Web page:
Carry On Luggage the Key to Faster Boarding

Discussion in 'General Discussion | Travel' started by sobore, Jan 21, 2014.  |  Print Topic

  1. sobore
    Original Member

    sobore Gold Member

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    http://wxxinews.org/post/carry-luggage-key-faster-boarding

    Winter storms kicking off the start of the year have seen hundreds of flights canceled across the state. They may not be able to control the weather, but researchers in upstate New York have developed a method that could relieve some of the hassles of air travel, making boarding quicker and easier.
    All airlines seem to do it differently. Some budget carriers like to charge extra for the privilege of boarding first, while others prefer a free-for-all scramble for the best seat.

    Either way, Clarkson University researchers think they have a strategy that could see passengers seated a whole 3 percent faster.

    Lead researcher R. John Milne says it all comes down to finding that elusive spot for your carry-on.


    Read More: http://wxxinews.org/post/carry-luggage-key-faster-boarding
     
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  2. FetePerfection
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    FetePerfection Silver Member

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    I don't see how this could work. Pax are more concerned with the location of their seats (ie) front of the plane or exit rows, than they are their carryon. Carryon is secondary, until they board of course. Besides what about the last-minute shopper who brings everything but the kitchen sink? He's thrown the whole algorithm out the window. IMHO the airlines screwed up when they started charging for checked luggage. Again, IMHO if they want to "fix" boarding they ought to charge for carryon. Now let me put my thick skin on...
     
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  3. bigx0

    bigx0 Gold Member

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    I don't see the need for thick skin... I think most people would at least somewhat agree. There are probably more measures they can take as well and a "carry on" would have to be better defined, but I think charging, at least for the huge ones which take up several spots, would make a big difference.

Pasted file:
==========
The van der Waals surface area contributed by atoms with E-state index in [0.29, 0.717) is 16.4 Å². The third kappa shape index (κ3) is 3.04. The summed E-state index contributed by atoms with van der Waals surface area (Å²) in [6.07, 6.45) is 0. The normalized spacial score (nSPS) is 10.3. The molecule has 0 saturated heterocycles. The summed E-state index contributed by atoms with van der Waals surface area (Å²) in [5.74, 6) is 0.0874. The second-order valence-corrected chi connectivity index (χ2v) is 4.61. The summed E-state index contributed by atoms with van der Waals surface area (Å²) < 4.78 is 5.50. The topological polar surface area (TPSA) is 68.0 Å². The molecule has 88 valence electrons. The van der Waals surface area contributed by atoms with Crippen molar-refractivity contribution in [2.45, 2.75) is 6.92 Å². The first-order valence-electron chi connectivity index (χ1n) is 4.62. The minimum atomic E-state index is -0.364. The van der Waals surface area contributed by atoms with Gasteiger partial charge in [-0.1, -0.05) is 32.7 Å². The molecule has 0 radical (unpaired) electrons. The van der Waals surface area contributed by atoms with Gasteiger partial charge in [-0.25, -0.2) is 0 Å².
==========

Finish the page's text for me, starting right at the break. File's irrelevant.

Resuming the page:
4. timfrost

    timfrost Silver Member

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    This all looks great in computer models and the lab but I agree with @FetePerfection, there's just no way this would work in the real world. I'm sure half or more of occasional travelers have no idea how many bags they will bring until they leave for the airport... and this process is impossible without the airline having that knowledge at least 6-8 hours in advance... and then you'll have a lot of resistance from people who don't want to get a random seat assignment at the gate based on how many pairs of underwear they packed, myself included.

    I'm not trying to bash the researcher but in all these studies everyone looks at a perfect model and doesn't include the things that we always discuss on this board when talking about boarding an aircraft: idiots with too many bags who block the aisle while they arrange their tray table so the chi is exactly the same as their office with the rock fountain in the right corner and the pens in the left...........

    Personally I think they need to make checked bag fees a function of how far the bag is traveling. I feel $20-25 is perfectly reasonable to check a bag from LAX-JFK or ANC-ORD, but charging the same $25 for LAX-SFO isn't fair. This is primarily about fuel and handling, right? Charge a scaling fee where the farther the bag goes the more you charge with $10 for short flights and a cap of $25-30 for longer flights. This could possibly result in the same amount of revenue but much higher *perceived value* for customers, making them more likely to check their bags and speeding up boarding.

    FWIW on my flight to Hawaii last Friday (OAK-KOA on AS) there were almost no carry-on bags in the bins but we departed with just 4 empty seats. They started boarding at 40" to departure and we were ready to go 20" prior to departure. I'm sure the lack of roll-aboard bags greatly contributed to the speed of boarding. I think people are more than willing to check bags for $20-25 each for a 5 hour flight. (Although thank-you AA PLT for the 6 bags we got free!! :D)
     
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